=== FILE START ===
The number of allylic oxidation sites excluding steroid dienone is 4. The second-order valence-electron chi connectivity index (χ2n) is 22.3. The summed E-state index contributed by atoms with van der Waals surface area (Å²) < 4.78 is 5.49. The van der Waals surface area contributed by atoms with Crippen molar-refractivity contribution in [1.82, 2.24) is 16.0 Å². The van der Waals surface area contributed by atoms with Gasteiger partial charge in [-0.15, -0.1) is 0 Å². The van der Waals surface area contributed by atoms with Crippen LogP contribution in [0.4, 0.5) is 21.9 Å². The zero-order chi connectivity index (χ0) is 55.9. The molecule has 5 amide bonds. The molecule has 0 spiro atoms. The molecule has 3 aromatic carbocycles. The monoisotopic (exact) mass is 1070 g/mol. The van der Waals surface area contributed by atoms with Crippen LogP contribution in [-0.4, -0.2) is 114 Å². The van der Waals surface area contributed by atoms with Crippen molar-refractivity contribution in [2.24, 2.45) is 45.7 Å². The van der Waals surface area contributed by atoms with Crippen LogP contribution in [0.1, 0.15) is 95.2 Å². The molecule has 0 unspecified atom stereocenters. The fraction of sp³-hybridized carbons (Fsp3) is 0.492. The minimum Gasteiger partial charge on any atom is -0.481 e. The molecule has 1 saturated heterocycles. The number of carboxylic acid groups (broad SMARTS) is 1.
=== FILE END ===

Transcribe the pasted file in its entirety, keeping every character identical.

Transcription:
The number of allylic oxidation sites excluding steroid dienone is 4. The second-order valence-electron chi connectivity index (χ2n) is 22.3. The summed E-state index contributed by atoms with van der Waals surface area (Å²) < 4.78 is 5.49. The van der Waals surface area contributed by atoms with Crippen molar-refractivity contribution in [1.82, 2.24) is 16.0 Å². The van der Waals surface area contributed by atoms with Gasteiger partial charge in [-0.15, -0.1) is 0 Å². The van der Waals surface area contributed by atoms with Crippen LogP contribution in [0.4, 0.5) is 21.9 Å². The zero-order chi connectivity index (χ0) is 55.9. The molecule has 5 amide bonds. The molecule has 0 spiro atoms. The molecule has 3 aromatic carbocycles. The monoisotopic (exact) mass is 1070 g/mol. The van der Waals surface area contributed by atoms with Crippen LogP contribution in [-0.4, -0.2) is 114 Å². The van der Waals surface area contributed by atoms with Crippen molar-refractivity contribution in [2.24, 2.45) is 45.7 Å². The van der Waals surface area contributed by atoms with Crippen LogP contribution in [0.1, 0.15) is 95.2 Å². The molecule has 0 unspecified atom stereocenters. The fraction of sp³-hybridized carbons (Fsp3) is 0.492. The minimum Gasteiger partial charge on any atom is -0.481 e. The molecule has 1 saturated heterocycles. The number of carboxylic acid groups (broad SMARTS) is 1.